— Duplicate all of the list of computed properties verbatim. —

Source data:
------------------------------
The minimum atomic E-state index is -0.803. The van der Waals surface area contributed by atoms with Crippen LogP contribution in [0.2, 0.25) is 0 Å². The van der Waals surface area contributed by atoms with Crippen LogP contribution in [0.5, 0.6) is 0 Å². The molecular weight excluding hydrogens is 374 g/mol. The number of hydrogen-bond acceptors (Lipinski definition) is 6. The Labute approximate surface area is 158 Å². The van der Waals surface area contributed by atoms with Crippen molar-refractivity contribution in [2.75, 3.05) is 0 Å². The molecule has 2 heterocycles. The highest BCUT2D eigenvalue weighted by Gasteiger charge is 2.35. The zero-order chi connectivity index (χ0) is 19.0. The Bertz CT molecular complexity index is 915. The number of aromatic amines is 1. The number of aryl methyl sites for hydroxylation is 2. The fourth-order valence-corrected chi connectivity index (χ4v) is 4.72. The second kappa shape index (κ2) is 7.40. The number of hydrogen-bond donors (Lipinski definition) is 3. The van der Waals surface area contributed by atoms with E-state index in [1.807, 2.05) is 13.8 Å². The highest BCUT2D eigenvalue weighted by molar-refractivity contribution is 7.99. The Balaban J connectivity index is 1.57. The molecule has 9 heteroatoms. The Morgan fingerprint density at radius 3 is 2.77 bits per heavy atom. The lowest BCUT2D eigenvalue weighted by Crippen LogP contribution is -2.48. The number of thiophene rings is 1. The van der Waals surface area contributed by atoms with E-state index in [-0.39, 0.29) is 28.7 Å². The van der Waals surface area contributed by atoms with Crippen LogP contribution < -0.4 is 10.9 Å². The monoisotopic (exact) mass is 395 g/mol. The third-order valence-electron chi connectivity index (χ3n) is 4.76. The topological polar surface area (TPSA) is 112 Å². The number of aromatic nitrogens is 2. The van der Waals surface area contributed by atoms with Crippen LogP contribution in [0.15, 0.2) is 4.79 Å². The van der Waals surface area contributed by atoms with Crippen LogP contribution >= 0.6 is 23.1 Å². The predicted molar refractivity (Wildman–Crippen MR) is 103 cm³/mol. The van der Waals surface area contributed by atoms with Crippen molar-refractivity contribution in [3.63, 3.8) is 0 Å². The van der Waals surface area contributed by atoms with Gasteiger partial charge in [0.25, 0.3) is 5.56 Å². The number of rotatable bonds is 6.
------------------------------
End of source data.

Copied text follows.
The minimum atomic E-state index is -0.803. The van der Waals surface area contributed by atoms with Crippen LogP contribution in [0.2, 0.25) is 0 Å². The van der Waals surface area contributed by atoms with Crippen LogP contribution in [0.5, 0.6) is 0 Å². The molecular weight excluding hydrogens is 374 g/mol. The number of hydrogen-bond acceptors (Lipinski definition) is 6. The Labute approximate surface area is 158 Å². The van der Waals surface area contributed by atoms with Crippen molar-refractivity contribution in [2.75, 3.05) is 0 Å². The molecule has 2 heterocycles. The highest BCUT2D eigenvalue weighted by Gasteiger charge is 2.35. The zero-order chi connectivity index (χ0) is 19.0. The Bertz CT molecular complexity index is 915. The number of aromatic amines is 1. The number of aryl methyl sites for hydroxylation is 2. The fourth-order valence-corrected chi connectivity index (χ4v) is 4.72. The second kappa shape index (κ2) is 7.40. The number of hydrogen-bond donors (Lipinski definition) is 3. The van der Waals surface area contributed by atoms with E-state index in [1.807, 2.05) is 13.8 Å². The highest BCUT2D eigenvalue weighted by molar-refractivity contribution is 7.99. The Balaban J connectivity index is 1.57. The molecule has 9 heteroatoms. The Morgan fingerprint density at radius 3 is 2.77 bits per heavy atom. The lowest BCUT2D eigenvalue weighted by Crippen LogP contribution is -2.48. The number of thiophene rings is 1. The van der Waals surface area contributed by atoms with E-state index in [-0.39, 0.29) is 28.7 Å². The van der Waals surface area contributed by atoms with Crippen LogP contribution < -0.4 is 10.9 Å². The monoisotopic (exact) mass is 395 g/mol. The third-order valence-electron chi connectivity index (χ3n) is 4.76. The topological polar surface area (TPSA) is 112 Å². The number of aromatic nitrogens is 2. The van der Waals surface area contributed by atoms with Crippen LogP contribution in [0.15, 0.2) is 4.79 Å². The van der Waals surface area contributed by atoms with Crippen LogP contribution >= 0.6 is 23.1 Å². The predicted molar refractivity (Wildman–Crippen MR) is 103 cm³/mol. The van der Waals surface area contributed by atoms with Crippen molar-refractivity contribution in [3.63, 3.8) is 0 Å². The van der Waals surface area contributed by atoms with Gasteiger partial charge in [0.25, 0.3) is 5.56 Å². The number of rotatable bonds is 6.